The Water Kingdom: A Secret History of China

Univ. of Chicago. Mar. 2017. 320p. illus. maps. notes. bibliog. index. ISBN 9780226369204. $27.50. HIST
From ancient times to the present, China's leaders have fixated on the management of China's rivers with projects such as the Grand Canal, built during the Sui Dynasty (581–618 CE), which links the Yellow and Yangtze Rivers, and the massive Three Gorges Dam completed in 2006. Science writer Ball (Patterns in Nature) argues that understanding the concept of water in Chinese mythology, philosophy, language, artistic expressions, history, and government is key to understanding Chinese civilization. This work reveals that the successful administration of water resources was an important indicator of the legitimacy of rulers; philosophers used water as a metaphor for correct behavior, and artists were infatuated with representations of water. Also included are fascinating depictions of China's history of riverine warfare and the overseas explorations of Admiral Zheng He in the early 15th century. The book concludes with a chapter discussing current struggles with environmental problems such as polluted waterways and desertification.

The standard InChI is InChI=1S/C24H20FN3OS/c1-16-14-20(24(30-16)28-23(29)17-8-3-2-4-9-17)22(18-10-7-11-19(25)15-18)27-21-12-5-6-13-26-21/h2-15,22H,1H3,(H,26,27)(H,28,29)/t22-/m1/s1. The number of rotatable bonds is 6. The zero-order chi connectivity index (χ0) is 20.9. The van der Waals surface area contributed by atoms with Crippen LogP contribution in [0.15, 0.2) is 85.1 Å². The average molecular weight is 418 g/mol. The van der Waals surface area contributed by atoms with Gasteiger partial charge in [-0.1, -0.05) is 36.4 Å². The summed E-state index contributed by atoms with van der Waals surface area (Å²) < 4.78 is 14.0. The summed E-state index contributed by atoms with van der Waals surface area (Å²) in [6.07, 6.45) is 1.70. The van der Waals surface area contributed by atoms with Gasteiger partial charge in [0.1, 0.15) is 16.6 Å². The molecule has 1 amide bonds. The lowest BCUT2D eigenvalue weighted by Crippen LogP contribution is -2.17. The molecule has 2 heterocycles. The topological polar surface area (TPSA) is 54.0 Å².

VERDICT Highly recommended for those interested in Chinese history and culture. For a more comprehensive examination of China's ecological history, see Robert Marks's China: Its Environment and History.
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